Louis Brandeis

Louis Brandeis

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FM Edition:

I get worried when government corruption appears overwhelming and people console themselves by saying: "At least the courts will protect us."

Pretoria’s initiation of withdrawal from the Rome Statute and thus from the International Criminal Court (ICC), is not an isolated notion. It is part of a trend of disrespecting courts and other instruments of justice and human rights that hamper power and money-grabbing opportunities by government and its friends.

Withdrawal from the ICC was foreshadowed when our government backed the destruction of the SADC tribunal based in Windhoek. That court dispensed justice to individuals whose governments trampled on their rights, but when Zimbabwe’s president Robert Mugabe moved to demolish it, leaving people in the region helpless against lawless states, SA joined right in.

Even the courts in SA itself show growing evidence of government disrespect for the law and the rights of its own people.

Take last week’s decision in the case of the Bakwena ba Mare, a Phogole community. For decades this community was systematically dispossessed of their land under apartheid. They relied, 20 years ago, on new-era law and government promises and brought a land claim. After consultation and investigation, government officials — the land commissioners relevant to the area — said they had reached agreement and the claim could go ahead.

The land claims court thus issued an order in terms of which the claim had to be published in the Government Gazette within 60 days. That was more than two and a half years ago, but nothing has happened since then. The court order and the legal process have been ignored.

Eventually the frustrated community went back to court for an order "compelling" government compliance. Criticism in the resulting judgment should cause grave concern to us all.

Acting Judge Nasreen Rajab-Budlender said it was clear from the start that the claim involved large swathes of land south of Johannesburg — Ridgeway, Brackendowns and Walkerville, for example. It involved "enormous tracts of land including municipal offices, prisons and private homes", with grave consequences for the state as well as for private land owners. The onerous implications of gazetting such a claim were also obvious — no sale or lease of any land in the area without a month’s written notice to the land claims authorities. Yet the commissioners officially reported they had reached agreement with the community "on all issues related to the claim" and that they "acknowledged unconditionally" the validity of the claim.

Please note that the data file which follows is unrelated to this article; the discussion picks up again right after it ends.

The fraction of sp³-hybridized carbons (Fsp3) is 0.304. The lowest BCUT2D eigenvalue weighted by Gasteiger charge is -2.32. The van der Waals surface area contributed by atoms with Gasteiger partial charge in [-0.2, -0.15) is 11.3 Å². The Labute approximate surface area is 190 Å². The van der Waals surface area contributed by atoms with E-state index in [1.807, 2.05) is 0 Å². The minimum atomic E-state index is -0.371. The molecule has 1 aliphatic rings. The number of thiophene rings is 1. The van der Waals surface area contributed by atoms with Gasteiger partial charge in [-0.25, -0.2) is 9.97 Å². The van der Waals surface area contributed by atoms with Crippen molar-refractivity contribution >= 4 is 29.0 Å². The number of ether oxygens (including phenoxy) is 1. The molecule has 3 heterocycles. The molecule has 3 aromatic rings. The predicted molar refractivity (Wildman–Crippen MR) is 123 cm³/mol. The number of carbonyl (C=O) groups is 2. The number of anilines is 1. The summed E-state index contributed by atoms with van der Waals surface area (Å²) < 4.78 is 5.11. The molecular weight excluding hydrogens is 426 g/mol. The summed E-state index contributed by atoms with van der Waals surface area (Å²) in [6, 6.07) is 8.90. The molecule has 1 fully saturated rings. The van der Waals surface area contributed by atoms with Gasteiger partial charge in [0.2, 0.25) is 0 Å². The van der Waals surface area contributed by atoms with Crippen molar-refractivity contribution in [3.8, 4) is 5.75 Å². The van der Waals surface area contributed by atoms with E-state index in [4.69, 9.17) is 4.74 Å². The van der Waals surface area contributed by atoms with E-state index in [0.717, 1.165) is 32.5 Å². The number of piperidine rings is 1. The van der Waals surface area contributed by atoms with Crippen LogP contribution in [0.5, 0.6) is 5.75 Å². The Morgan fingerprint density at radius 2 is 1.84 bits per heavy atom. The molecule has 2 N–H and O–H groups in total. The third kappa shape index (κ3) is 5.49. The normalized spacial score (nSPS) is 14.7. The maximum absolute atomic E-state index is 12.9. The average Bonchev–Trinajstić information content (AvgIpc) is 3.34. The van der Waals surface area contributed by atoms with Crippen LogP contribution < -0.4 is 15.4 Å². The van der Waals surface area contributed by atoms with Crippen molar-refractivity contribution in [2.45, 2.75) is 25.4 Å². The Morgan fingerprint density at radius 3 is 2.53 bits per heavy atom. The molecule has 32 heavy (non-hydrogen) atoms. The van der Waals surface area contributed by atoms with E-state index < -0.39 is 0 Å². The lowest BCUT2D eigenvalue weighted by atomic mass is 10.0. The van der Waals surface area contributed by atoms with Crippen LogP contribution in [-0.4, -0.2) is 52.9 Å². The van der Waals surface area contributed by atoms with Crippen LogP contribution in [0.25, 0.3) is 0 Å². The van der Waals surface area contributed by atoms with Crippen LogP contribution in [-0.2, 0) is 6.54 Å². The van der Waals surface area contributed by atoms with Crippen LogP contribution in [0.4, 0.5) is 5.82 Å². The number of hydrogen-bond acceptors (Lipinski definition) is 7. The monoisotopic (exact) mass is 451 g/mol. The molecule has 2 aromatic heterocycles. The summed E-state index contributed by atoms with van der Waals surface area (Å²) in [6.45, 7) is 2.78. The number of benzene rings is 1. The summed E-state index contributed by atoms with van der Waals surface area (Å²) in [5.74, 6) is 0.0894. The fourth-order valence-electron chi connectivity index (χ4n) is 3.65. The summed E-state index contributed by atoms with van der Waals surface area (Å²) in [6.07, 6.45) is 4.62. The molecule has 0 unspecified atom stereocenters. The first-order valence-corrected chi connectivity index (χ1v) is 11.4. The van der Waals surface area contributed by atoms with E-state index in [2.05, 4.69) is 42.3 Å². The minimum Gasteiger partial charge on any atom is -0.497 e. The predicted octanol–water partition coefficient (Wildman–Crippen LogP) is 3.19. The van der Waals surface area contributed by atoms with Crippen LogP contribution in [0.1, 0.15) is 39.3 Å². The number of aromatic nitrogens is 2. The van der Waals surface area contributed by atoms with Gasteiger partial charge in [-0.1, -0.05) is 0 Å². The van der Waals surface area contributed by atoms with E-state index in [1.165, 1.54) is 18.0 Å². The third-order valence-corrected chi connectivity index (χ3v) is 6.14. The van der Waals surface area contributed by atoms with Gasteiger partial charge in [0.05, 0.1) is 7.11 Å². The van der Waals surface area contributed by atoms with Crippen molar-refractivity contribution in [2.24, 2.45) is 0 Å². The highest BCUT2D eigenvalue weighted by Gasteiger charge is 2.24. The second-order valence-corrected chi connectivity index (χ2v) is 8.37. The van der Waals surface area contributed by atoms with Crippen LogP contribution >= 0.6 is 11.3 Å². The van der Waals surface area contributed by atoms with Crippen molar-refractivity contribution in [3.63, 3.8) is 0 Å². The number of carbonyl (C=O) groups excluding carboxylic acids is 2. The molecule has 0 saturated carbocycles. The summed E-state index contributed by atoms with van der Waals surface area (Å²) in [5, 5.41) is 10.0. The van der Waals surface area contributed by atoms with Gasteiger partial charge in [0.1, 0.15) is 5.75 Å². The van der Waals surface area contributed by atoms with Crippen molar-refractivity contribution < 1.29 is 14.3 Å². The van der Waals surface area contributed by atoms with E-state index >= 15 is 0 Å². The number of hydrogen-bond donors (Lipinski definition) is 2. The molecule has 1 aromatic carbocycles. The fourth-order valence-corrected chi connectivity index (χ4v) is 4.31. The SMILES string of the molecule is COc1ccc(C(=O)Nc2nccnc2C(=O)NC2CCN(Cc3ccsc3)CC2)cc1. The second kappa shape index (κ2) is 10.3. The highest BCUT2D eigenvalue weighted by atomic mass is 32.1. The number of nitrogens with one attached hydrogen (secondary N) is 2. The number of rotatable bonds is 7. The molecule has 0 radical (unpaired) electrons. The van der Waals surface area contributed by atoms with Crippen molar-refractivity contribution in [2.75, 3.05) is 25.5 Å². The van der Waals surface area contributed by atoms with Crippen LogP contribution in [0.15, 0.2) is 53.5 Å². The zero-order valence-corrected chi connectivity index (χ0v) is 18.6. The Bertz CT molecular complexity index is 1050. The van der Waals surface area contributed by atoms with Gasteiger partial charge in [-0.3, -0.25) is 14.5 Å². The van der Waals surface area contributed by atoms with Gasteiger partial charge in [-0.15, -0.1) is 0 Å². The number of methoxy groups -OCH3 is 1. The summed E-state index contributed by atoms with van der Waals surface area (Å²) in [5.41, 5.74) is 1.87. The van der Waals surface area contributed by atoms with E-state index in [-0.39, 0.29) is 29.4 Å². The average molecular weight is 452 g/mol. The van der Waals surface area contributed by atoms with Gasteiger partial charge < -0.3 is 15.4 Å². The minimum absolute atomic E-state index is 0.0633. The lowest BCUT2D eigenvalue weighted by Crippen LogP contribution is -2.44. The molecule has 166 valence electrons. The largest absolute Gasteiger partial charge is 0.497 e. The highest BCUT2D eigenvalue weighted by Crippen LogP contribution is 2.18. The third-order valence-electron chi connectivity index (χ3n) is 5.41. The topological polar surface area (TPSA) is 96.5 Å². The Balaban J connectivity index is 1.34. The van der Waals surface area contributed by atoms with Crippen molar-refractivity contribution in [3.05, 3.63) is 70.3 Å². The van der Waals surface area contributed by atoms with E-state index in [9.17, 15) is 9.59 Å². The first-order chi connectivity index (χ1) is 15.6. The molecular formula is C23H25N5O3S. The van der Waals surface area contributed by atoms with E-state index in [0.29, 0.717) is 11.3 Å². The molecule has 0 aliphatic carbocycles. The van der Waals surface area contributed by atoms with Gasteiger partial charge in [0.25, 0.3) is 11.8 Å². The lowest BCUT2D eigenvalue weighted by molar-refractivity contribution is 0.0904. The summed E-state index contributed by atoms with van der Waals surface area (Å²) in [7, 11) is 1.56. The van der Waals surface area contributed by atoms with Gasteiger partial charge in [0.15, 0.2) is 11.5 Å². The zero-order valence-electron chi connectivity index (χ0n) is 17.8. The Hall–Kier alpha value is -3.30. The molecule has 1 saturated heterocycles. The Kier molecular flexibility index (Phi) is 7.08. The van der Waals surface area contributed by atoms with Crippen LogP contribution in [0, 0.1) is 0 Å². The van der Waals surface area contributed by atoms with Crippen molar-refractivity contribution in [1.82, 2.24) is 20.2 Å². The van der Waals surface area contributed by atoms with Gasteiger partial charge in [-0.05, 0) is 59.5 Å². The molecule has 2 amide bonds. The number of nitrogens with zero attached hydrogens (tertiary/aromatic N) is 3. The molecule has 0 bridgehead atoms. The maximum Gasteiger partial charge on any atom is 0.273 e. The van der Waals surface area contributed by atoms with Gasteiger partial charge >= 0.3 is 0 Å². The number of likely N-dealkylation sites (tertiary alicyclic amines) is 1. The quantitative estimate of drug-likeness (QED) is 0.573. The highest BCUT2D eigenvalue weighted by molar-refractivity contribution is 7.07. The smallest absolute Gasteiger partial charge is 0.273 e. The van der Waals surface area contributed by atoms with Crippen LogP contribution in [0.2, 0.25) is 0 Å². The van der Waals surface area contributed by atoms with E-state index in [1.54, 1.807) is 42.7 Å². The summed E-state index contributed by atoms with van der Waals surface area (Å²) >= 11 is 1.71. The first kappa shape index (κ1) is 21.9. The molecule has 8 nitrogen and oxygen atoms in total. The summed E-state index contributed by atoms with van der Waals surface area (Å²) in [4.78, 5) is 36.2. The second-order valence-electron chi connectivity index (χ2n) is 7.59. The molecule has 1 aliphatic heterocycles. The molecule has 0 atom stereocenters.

Government ignores the court

As a result there is now a valid court order for government to begin the land claims process, but the state has chosen to disobey it. Rather than asking for the order to be rescinded if it felt the commission had made a mistake, government has ignored the court, ignored the constitutional rights of the community and perpetuated apartheid’s injustice to the people of the area.

In the view of the judge, the "flagrant disregard" of the court order by state entities was a matter of deep concern.

Saying the case before her was not about the merits of the claim, but about government failure to obey the court, she ordered that there must be official compliance within seven days.

She referred to judgments that call government the ultimate teacher and describe dire consequences when it disobeys the law.

She quoted from, among others, former US supreme court justice Louis Brandeis. The existence of government would be imperilled, he wrote, if it failed to observe the law scrupulously.

Withdrawal from the ICC, the SADC tribunal demolition job, increasing disregard of domestic courts — these are all just a stone’s throw from campus chaos.